My name’s Dietrich Epp Schmidt. I’m a systems ecologist by philosophy, and a microbiologist by trade. I study ecological processes of the smallest living organisms at landscape and global scales. I do this in the hopes that my research will provide insights into how our world works, and move us towards better management of our ecosystems for a sustainable future. In pursuing the ecosystem sciences, I have come to see humans, and all aspects of our society, as a part of the ecosystems we inhabit. Likewise, I view all of the various social justice fields as being intrinsically linked to ecology, as the power dynamics that shape our socioeconomic status likewise also shape how society interacts with it’s biotic environment. I am a proponent of adapting to our ecology, rather than adapting it to us because I believe in the long run this will support a more healthy and happy human population.

Early Research

During high school, I worked on a restoration project, an attempt to return the American Lotus to the upper reaches of the tidal portion of the Anacostia River. This project set me adrift, its current drawing me into the cultural history of the Anacostia River along side the particular ecology the American Lotus. Of course I discovered that the story of those two aspects is intrinsically linked. Perhaps the Asian Lotus is more famous than it’s American cousin, but they both have deep ties to their indigenous cultures. Like the Asian variety, the native American Lotus was used extensively by the Indigenous Americans that inhabited the area; every part of the plant is edible, and the tubers were a particularly important source of starch calories. When the Army Corps of Engineers channelized the Anacostia in the 1920’s, they eliminated a tremendous area of wetlands, but they also increased the velocity of the river, ultimately extirpating the lotus from most of the upper tidal area. My restoration work took place in Kingman Marsh, just adjacent to the Langston Golf Course, the first course to open it’s doors to African Americans. This marsh in particular has had a long history of neglect and rejuvenation tied to the politics of the day. I remember sitting in the marsh, waiting for the tide to come in, with the sun beating up on me from the surface of the mudflat. I was thinking to myself about the importance of the lotus in asian culture, and the historic value of the native lotus in indigenous american culture. I began to wonder whether we could restore wetlands in the US by changing the way we eat. If we ate lotus, perhaps we’d value the wetlands a bit more. This has ultimately shaped the way I think about the landscape. I think of agriculture as just another permutation of wildlife management.

My Masters Degree:

For my Masters work, I studied under Dr. Stephanie Yarwood in the University of Maryland’s Environmental Science and Technology Department. I am a member of the Global Urban Soil Ecology and Education Network (GLUSEEN), which is a diffuse network of scientists coordinating research efforts across the globe to gain a better understanding of urban soil ecology. The focus of my research was the interaction between different urban land-uses, and the soil microbial community. I was particularly interested in community process (response to disturbance, stress etc). I conducted both amplicon and shotgun sequencing to discover the identities and potential functions of the bacteria, archaea and fungi. I used the QIIME pipeline for bioinformatics, and mg-RAST and funGUILDS for functional annotations. I did most of my statistical analyses on the R platform. The bulk of my Masters research was published in Nature Ecology and Evolution, and can be found here. I also contributed a blog post to the Behind the Paper community for the Nature Publishing Group, which can be found here.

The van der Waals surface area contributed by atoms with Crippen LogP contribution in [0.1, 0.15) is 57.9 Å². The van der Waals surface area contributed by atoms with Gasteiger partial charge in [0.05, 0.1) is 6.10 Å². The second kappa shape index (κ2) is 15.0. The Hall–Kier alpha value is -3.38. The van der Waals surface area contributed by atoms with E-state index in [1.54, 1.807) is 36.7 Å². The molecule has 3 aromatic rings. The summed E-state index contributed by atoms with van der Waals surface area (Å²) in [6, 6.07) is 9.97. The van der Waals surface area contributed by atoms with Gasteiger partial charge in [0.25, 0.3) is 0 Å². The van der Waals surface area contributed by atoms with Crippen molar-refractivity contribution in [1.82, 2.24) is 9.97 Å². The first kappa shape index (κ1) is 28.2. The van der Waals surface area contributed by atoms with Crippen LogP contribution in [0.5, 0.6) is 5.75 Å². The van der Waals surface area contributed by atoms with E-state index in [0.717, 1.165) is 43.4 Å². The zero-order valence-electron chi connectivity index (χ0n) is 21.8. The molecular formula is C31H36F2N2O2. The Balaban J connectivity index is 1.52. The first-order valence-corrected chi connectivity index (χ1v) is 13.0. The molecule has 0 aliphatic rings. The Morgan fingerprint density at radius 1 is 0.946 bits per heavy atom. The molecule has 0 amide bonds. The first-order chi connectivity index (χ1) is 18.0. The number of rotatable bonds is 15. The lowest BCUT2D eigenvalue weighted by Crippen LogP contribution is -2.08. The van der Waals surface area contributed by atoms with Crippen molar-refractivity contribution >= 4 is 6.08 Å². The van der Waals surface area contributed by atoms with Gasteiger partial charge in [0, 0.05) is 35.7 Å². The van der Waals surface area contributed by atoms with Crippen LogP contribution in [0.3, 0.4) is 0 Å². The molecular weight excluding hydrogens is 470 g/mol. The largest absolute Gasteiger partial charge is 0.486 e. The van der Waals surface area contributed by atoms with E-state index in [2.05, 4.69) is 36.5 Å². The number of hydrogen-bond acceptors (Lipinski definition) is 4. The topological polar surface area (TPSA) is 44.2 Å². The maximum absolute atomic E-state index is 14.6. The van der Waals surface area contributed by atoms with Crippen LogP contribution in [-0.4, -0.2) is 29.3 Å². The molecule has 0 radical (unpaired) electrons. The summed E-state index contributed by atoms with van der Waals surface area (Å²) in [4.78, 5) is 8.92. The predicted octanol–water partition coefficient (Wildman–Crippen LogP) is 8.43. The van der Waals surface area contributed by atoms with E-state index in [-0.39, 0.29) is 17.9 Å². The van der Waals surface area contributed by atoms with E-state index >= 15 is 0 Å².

My PhD work:

I continue to work under Dr. Stephanie Yarwood, now exploring the effects of agricultural management on microbial communities. I am working on the Plant Health Project, which is an investigation nested within the Farming Systems Project (a long-term side-by-side comparison of conventional and organic agriculture) that seeks to understand the indirect effects of foliar glyphosate application. I am also pursuing research into microbial community assembly at a much finer scale than what has been accomplished before, leveraging laser technology to isolate small communities from soils at a scale of less than 100 microns.

You can find me on ResearchGate and Linkedin

My CV: (coming soon)


Other hobbies:


I garden all over the place. My favorite plants are gaultheria procumbens and asimina triloba. I collect wild cultivars of edible things in the hopes that I can help save them from urban sprawl. I love sharing the wonderful secrets that nature holds with anyone who will listen. I find peace in my camping, hiking, biking and boating trips. I got into academia pursuing the background knowledge to write science fiction novels; my research has been accepted in the journal Nature Ecology and Evolution, so I guess I’m halfway there? (now for the fiction part…) My career goal is to live on a goat farm 😀

I grew up playing soccer, and migrated over to Ultimate Frisbee to avoid the stubborn ankle injuries. I still play both, at least occasionally.